In the Bronx, Saavedra and her sister, sous chef Carolina, are co-owners of the female-, undocumented-, and family-run restaurant La Morada, where they work alongside their mother, Natalia. Their family is Indigenous, and they've carefully preserved the recipes that were handed down by generations (including their famed mole) from the mountainous town of San Miguel Ahuehuetitlán in northwestern Oaxaca, bringing them to life in the south Bronx. They strive to honor their Indigenous ancestors through their menu.

La Morada is joined by a growing number of New York City Mexican restaurants that are centering Indigenous practices and ingredients. However, there remains a large gap in awareness. "I don't think New Yorkers know what Indigenous food is," says Carolina. "You know how Americans think Mexican food is Taco Bell? Even if it was explained to their face, Indigenous food is so disconnected from Mexican food and alway seen as lesser than."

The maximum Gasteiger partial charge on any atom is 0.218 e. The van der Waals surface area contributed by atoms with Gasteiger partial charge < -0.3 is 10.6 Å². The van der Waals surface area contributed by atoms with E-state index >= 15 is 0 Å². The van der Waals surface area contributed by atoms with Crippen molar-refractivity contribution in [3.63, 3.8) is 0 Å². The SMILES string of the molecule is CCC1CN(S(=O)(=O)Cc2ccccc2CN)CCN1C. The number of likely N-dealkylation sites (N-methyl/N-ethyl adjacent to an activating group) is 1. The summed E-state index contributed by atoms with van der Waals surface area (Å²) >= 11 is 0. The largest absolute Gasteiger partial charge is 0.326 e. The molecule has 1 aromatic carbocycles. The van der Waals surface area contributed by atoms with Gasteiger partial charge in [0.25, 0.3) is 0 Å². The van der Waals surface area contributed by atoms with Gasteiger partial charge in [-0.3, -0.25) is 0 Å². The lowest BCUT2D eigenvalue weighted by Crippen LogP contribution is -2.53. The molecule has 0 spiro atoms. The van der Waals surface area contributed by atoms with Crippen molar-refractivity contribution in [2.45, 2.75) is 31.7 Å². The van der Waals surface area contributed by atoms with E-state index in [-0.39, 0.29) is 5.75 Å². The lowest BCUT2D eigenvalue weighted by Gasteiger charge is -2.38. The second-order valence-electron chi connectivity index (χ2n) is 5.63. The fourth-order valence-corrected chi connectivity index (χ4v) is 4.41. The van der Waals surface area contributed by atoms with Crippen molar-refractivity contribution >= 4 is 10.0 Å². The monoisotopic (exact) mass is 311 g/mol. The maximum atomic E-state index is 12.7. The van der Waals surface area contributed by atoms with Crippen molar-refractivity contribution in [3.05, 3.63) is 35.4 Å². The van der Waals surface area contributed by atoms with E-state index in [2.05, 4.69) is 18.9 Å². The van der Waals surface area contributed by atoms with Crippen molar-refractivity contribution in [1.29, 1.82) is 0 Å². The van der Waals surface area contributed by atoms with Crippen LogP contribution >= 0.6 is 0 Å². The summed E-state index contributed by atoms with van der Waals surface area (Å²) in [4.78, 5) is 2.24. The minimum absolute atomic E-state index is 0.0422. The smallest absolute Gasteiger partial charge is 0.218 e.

Marconi Gonzalez © Provided by Food & Wine Marconi Gonzalez

La Morada makes a point to label the Indigenous foods on its menu. El sope is an Indigenous dish found across many New York City restaurants that diners might not know is actually Indigenous. At La Morada, el sope is a flat fried masa base with a lip and toppings like beans, cheese, and seasonal ingredients. "Seasonality is an essential part of Indigenous cooking," says Carolina.  

Torpedo-shaped tlacoyos and thin crispy tlayudas offered at La Morada are also Indigenous. "Tl" is the derivative of corn, says Carolina, in the Indigenous language, so a dish that begins with "ty" is a meal based on corn. Sun-dried chilaquiles were created by Indigenous people as a way to preserve any extra tortillas. A molcajete is actually the Indigenous vessel that green and red Mexican salsas are made out of. La Morada offers the vessel and fresh produce as a part of their menu.